This consortium will link study teams from around the world that cover more than 22 million cases at the time of submission and will enroll two groups of individuals including people with confirmed cases of COVID‐19 sampled from hospitals that have been discharged to be evaluated for follow‐up at 6, 9, and 18 months. This study will also include people who are already enrolled in existing international research studies to add additional measures and markers of their underlying biology.
The study will collect information over the next two to three years. Initial results are expected in early 2022 for the first set of evaluations. The consortium is aided by technical guidance from the World Health Organization.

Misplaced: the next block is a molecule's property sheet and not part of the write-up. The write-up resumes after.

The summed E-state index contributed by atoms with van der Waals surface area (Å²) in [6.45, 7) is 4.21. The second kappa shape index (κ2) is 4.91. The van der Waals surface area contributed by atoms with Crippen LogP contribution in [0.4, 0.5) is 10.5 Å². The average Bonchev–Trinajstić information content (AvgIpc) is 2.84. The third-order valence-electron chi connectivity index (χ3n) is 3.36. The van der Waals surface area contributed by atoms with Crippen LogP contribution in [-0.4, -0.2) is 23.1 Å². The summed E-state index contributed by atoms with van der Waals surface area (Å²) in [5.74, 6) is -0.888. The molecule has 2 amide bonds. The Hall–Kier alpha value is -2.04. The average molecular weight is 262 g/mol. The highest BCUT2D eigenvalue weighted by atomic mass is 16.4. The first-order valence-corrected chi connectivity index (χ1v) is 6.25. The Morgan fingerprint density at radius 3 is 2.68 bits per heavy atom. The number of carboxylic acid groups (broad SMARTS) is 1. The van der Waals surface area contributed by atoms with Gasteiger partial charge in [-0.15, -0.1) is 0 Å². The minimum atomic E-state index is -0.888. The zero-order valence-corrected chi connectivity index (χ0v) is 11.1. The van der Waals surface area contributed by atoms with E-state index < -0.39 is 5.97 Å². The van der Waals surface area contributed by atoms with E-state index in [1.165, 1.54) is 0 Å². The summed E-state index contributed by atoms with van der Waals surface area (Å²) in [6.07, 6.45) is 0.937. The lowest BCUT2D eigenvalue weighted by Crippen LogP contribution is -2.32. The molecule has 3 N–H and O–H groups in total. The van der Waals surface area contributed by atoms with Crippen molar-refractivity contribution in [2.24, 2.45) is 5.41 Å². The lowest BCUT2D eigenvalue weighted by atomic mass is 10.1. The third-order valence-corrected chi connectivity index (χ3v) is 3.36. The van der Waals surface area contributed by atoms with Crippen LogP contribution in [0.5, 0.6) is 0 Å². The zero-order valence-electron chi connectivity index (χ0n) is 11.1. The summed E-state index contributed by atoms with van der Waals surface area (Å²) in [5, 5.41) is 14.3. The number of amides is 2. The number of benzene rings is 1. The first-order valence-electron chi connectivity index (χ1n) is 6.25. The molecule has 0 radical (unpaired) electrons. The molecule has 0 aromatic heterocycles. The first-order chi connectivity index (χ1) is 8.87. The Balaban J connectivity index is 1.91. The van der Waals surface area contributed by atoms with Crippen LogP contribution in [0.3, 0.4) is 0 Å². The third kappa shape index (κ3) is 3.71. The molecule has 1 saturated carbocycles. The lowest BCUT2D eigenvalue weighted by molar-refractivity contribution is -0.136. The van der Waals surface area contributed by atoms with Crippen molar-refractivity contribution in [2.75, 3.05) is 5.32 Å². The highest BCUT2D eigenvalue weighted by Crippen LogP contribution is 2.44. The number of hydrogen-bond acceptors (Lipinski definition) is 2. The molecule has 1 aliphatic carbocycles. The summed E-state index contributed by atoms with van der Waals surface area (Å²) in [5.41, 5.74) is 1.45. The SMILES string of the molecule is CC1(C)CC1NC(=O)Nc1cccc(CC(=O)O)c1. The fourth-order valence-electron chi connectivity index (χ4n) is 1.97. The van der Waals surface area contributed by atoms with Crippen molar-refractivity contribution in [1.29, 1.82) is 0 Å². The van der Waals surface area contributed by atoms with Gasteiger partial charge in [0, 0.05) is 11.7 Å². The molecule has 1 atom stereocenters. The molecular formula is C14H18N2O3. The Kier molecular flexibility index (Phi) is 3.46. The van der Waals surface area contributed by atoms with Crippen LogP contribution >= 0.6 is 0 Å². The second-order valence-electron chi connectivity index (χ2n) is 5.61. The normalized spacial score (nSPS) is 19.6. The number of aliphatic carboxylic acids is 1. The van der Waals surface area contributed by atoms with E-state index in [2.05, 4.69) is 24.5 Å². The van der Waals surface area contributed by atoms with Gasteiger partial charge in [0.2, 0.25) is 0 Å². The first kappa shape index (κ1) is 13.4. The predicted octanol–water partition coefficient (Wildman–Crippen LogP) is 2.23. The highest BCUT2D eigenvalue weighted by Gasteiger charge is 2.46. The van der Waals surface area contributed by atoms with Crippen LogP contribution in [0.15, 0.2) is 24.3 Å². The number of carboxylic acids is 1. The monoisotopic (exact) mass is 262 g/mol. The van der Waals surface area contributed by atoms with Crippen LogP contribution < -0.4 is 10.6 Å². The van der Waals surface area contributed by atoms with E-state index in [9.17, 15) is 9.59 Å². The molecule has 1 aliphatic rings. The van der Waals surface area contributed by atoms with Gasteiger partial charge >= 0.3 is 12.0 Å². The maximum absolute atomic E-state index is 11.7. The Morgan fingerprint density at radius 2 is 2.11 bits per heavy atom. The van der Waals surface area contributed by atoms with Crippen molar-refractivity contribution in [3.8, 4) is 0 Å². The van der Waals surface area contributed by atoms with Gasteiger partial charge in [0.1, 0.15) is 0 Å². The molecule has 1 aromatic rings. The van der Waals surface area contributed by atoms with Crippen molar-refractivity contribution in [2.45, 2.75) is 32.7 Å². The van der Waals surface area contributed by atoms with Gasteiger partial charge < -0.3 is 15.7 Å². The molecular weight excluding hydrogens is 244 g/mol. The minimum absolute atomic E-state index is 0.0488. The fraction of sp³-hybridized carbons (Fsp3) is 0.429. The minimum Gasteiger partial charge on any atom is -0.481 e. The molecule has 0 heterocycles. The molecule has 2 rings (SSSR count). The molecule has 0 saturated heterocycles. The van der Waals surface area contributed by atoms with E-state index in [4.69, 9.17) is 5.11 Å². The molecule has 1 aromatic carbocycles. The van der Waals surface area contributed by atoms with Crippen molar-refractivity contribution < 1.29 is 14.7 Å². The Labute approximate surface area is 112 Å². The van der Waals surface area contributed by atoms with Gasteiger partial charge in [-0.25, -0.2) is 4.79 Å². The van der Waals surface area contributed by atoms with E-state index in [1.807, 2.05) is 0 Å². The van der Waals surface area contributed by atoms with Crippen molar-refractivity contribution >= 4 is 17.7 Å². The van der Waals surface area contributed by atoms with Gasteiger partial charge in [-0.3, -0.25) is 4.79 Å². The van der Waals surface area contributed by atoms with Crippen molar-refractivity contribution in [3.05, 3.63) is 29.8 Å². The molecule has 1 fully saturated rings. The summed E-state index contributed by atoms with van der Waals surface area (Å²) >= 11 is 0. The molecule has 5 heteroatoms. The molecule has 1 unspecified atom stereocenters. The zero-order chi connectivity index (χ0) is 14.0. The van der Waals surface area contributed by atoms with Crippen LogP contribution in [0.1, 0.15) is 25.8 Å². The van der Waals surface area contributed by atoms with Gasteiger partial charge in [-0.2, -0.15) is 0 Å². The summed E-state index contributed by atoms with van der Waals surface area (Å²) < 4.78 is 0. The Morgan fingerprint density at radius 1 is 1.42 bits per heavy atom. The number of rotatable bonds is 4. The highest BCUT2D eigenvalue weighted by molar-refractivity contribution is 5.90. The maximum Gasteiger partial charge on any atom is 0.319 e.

Conclusion/ “The increasing evidence and understanding of SARS‐CoV‐2’s impact on the CNS raises key questions on the impact for risk of later life cognitive decline, AD, and other dementia. Scientific leaders, including the Alzheimer’s Association and representatives from more than 30 countries—with technical guidance from the World Health Organization—have formed an international, multidisciplinary consortium to collect and evaluate the short‐ and long‐term consequences of SARS‐CoV‐2 on the CNS. This program of studies aims to better understand the long‐term consequences that may impact the brain, cognition, and functioning—including the underlying biology that may contribute to AD and other dementias.”
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Source: Gabriel A. de Erausquin, MD, PhD, Msc; Heather Snyder, Sudha Seshadri, MD et al. Chronic Neuropsychiatric Sequelae of COVID-19: the need for a prospective study of viral impact on brain functioning. First published: Jan. 5, 2021, Alzheimer’s & Dementia: The Journal of the Alzheimer’s Association doi.org/10.1002/alz.1225